Saturday, September 5, 2009

Labor Day Weekend Part I

So far, the weekend has been pretty quiet. We had fairly steady visitation all day, but it was really no more than 15 people at a time. We did have quite a few boaters who pulled up by the buoy line, but they were all well behaved and for the most part, stayed on their boats. We were periodically entertained by a boat zooming by with water skiers or wake boarders or tubers in tow. We had a few dive groups, but none larger than 3 people and they were well staggered throughout the morning. The park was quietly occupied with really friendly people all day. I had several nice conversations and had a lot of people who were interested in hearing about the park. I love talking about the wildlife and the history of the park, which is good because that is a big part of my job.
The first photo I took today was taken at the gate, right above the Morning Glories. I thought it was cool to see the Banana Spider (AKA, Golden Orb Weaver) feasting on a Sphinx Moth. What I didn't realize until I got home and looked at the photos was that there was another spider in this photo as well. When I zoomed in on the little grey dot on the moth, I saw that it was an Argyrodes nephilae. It doesn't have a common name that I could find but it is a kleptoparasitic Cobweb Weaver, meaning it is a spider who lives off of stealing from others! The do commonly live on Banana Spider webs, but only on the outside stabilizers of the web so that they can stay hidden. Whenever they get the chance, they will sneak around and feed on whatever they can from the web, avoiding the view of the Banana Spider. This one was apparently taking advantage of such a large catch.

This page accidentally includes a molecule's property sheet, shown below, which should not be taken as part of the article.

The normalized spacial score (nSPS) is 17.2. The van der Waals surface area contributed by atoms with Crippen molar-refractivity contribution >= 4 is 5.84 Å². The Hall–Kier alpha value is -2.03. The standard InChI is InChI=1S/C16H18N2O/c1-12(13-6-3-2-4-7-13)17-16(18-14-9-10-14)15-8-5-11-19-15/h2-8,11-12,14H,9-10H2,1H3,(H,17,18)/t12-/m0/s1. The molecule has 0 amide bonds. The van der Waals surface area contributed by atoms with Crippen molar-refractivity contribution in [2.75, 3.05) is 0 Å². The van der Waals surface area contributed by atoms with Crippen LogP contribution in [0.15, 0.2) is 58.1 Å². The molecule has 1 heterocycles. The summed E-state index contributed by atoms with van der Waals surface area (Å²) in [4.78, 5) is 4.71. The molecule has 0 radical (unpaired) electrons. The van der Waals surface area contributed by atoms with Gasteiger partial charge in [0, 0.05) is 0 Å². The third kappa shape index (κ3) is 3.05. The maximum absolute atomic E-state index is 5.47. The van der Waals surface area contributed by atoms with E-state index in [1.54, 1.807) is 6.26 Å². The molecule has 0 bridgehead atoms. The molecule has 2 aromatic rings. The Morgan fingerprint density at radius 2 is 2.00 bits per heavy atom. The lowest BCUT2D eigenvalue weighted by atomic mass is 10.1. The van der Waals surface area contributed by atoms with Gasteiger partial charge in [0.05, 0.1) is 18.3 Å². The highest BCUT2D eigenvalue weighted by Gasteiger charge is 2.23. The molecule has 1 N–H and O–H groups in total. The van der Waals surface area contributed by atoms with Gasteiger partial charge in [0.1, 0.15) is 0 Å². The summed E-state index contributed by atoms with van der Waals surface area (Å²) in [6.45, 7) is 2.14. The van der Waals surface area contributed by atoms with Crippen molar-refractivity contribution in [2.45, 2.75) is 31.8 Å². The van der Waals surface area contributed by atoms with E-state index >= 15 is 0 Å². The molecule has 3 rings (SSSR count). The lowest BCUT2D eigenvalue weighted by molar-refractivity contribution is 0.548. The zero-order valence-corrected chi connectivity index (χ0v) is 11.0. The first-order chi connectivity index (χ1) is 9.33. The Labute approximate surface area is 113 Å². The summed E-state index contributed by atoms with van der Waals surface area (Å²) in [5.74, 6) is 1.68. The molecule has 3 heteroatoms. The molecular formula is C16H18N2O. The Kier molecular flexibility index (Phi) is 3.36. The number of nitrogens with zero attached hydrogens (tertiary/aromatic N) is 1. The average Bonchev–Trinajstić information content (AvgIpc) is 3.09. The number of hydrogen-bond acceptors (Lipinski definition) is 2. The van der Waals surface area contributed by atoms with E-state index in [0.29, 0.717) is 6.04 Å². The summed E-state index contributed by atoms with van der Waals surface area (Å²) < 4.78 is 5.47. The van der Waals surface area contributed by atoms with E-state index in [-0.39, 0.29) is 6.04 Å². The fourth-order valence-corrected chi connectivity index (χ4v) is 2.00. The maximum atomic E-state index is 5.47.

When I walked down to the river for the first time this morning, I saw that the river is still coming up. Compared to this shot from Monday, it is a noticeable difference. The tannic water is fully inside the buoy lines again, but not by much. Fortunately, the majority of the spring is still very clear. I hope the river starts receding again... any day now.
On the way back up the path from the river, I saw a millipede walking along on the sand. I see these guys often on the walkway down to the spring, but now in the sand, I noticed something neat. Their footprints! They look just like the stitching on a pair of jeans. I guess even the familiar is worth taking another look at.
On a trip out to check the honor box, I encountered some deer on the service road. When we saw each other, I slowed way down and they walked just off the road into the woods. I was able to stop right next to them and take some photos. They were pretty relaxed around me, so these are probably regulars. They are so neat to watch.
On another trip down to the river, I stopped to enjoy the quick little yellow butterflies. I think that this one feeding on the Ironweed is a Southern Dogface, but my photo is a little overexposed and it was moving too quickly to be sure. I would like to get a better photo of one because their is a silhouette of a dog's head profile in black on the wing. It is really cool.
Near the end of my day, I had spoken to everyone in the park and I had been to the dock, to the river, and through the picnic area several times. I took a few minutes to sit quietly on the cabin porch, where I could be alone with my thoughts and still keep an eye on everyone. I watched a little boy desperately try to get his parents into the cold water and out to where he was swimming to show them where the rocks stopped and started. He was so anxious to show them everything he had discovered. Its fun to watch moments like that. While I sat there, I realized that I was not alone. A little dragonfly was sitting practically face to face with me a few feet away on a branch. It was on a very good perch that it was not willing to leave and I was able to photograph every angle of this little dragonfly. Not long after that, I was back on the dock and my evening relief came in. We'll see what tomorrow will bring.

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